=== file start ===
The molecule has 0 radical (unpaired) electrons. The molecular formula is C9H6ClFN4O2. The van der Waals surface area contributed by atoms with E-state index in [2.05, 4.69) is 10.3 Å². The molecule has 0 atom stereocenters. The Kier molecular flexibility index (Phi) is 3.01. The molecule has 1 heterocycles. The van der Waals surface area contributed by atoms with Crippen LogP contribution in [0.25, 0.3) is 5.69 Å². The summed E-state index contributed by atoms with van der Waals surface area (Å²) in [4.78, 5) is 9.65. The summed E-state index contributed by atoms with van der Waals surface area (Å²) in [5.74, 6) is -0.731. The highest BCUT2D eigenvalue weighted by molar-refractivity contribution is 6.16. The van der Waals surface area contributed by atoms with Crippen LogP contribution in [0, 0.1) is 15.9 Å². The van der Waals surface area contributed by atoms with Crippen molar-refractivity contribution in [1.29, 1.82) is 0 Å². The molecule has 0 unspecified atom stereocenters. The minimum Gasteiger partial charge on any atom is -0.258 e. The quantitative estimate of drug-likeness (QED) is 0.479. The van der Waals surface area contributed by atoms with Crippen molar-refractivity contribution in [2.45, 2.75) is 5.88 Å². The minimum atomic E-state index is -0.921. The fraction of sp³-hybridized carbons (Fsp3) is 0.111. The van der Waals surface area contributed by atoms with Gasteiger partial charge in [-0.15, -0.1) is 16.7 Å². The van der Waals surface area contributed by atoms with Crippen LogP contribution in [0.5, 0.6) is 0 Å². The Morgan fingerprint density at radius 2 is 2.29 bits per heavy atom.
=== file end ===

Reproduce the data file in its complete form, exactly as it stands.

The molecule has 0 radical (unpaired) electrons. The molecular formula is C9H6ClFN4O2. The van der Waals surface area contributed by atoms with E-state index in [2.05, 4.69) is 10.3 Å². The molecule has 0 atom stereocenters. The Kier molecular flexibility index (Phi) is 3.01. The molecule has 1 heterocycles. The van der Waals surface area contributed by atoms with Crippen LogP contribution in [0.25, 0.3) is 5.69 Å². The summed E-state index contributed by atoms with van der Waals surface area (Å²) in [4.78, 5) is 9.65. The summed E-state index contributed by atoms with van der Waals surface area (Å²) in [5.74, 6) is -0.731. The highest BCUT2D eigenvalue weighted by molar-refractivity contribution is 6.16. The van der Waals surface area contributed by atoms with Crippen LogP contribution in [0, 0.1) is 15.9 Å². The van der Waals surface area contributed by atoms with Crippen molar-refractivity contribution in [1.29, 1.82) is 0 Å². The molecule has 0 unspecified atom stereocenters. The minimum Gasteiger partial charge on any atom is -0.258 e. The quantitative estimate of drug-likeness (QED) is 0.479. The van der Waals surface area contributed by atoms with Crippen molar-refractivity contribution in [2.45, 2.75) is 5.88 Å². The minimum atomic E-state index is -0.921. The fraction of sp³-hybridized carbons (Fsp3) is 0.111. The van der Waals surface area contributed by atoms with Gasteiger partial charge in [-0.15, -0.1) is 16.7 Å². The van der Waals surface area contributed by atoms with Crippen LogP contribution in [0.5, 0.6) is 0 Å². The Morgan fingerprint density at radius 2 is 2.29 bits per heavy atom.